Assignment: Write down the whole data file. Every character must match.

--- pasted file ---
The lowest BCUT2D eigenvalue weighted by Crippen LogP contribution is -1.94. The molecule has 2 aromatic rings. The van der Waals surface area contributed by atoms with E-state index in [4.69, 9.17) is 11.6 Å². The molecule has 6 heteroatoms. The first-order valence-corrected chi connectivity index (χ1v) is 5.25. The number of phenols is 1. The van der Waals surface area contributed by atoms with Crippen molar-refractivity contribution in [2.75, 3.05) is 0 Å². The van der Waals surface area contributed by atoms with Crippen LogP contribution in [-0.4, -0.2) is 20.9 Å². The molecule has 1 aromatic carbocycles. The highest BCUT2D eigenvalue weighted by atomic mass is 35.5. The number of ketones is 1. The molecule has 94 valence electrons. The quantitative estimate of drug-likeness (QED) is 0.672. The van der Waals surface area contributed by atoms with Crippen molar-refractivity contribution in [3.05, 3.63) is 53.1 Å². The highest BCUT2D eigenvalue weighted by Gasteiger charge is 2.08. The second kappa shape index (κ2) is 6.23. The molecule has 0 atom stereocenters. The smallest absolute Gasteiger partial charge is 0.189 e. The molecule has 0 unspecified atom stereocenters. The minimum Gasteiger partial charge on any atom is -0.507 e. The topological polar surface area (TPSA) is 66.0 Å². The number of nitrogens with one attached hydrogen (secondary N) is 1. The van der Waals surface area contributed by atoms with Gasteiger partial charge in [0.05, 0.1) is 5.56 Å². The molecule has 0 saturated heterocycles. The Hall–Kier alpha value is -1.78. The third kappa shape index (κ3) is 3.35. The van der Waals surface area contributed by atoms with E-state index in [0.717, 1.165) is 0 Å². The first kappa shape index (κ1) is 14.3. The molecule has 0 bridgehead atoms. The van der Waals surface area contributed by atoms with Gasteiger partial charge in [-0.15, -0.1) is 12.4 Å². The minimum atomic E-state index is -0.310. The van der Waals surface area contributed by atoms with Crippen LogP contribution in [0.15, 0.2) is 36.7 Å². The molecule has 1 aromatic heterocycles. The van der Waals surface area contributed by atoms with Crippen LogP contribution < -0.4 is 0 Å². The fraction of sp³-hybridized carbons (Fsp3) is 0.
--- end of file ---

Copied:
The lowest BCUT2D eigenvalue weighted by Crippen LogP contribution is -1.94. The molecule has 2 aromatic rings. The van der Waals surface area contributed by atoms with E-state index in [4.69, 9.17) is 11.6 Å². The molecule has 6 heteroatoms. The first-order valence-corrected chi connectivity index (χ1v) is 5.25. The number of phenols is 1. The van der Waals surface area contributed by atoms with Crippen molar-refractivity contribution in [2.75, 3.05) is 0 Å². The van der Waals surface area contributed by atoms with Crippen LogP contribution in [-0.4, -0.2) is 20.9 Å². The molecule has 1 aromatic carbocycles. The highest BCUT2D eigenvalue weighted by atomic mass is 35.5. The number of ketones is 1. The molecule has 94 valence electrons. The quantitative estimate of drug-likeness (QED) is 0.672. The van der Waals surface area contributed by atoms with Crippen molar-refractivity contribution in [3.05, 3.63) is 53.1 Å². The highest BCUT2D eigenvalue weighted by Gasteiger charge is 2.08. The second kappa shape index (κ2) is 6.23. The molecule has 0 atom stereocenters. The smallest absolute Gasteiger partial charge is 0.189 e. The molecule has 0 unspecified atom stereocenters. The minimum Gasteiger partial charge on any atom is -0.507 e. The topological polar surface area (TPSA) is 66.0 Å². The number of nitrogens with one attached hydrogen (secondary N) is 1. The van der Waals surface area contributed by atoms with Gasteiger partial charge in [0.05, 0.1) is 5.56 Å². The molecule has 0 saturated heterocycles. The Hall–Kier alpha value is -1.78. The third kappa shape index (κ3) is 3.35. The van der Waals surface area contributed by atoms with E-state index in [0.717, 1.165) is 0 Å². The first kappa shape index (κ1) is 14.3. The molecule has 0 bridgehead atoms. The van der Waals surface area contributed by atoms with Gasteiger partial charge in [-0.15, -0.1) is 12.4 Å². The minimum atomic E-state index is -0.310. The van der Waals surface area contributed by atoms with Crippen LogP contribution in [0.15, 0.2) is 36.7 Å². The molecule has 1 aromatic heterocycles. The van der Waals surface area contributed by atoms with Crippen LogP contribution < -0.4 is 0 Å². The fraction of sp³-hybridized carbons (Fsp3) is 0.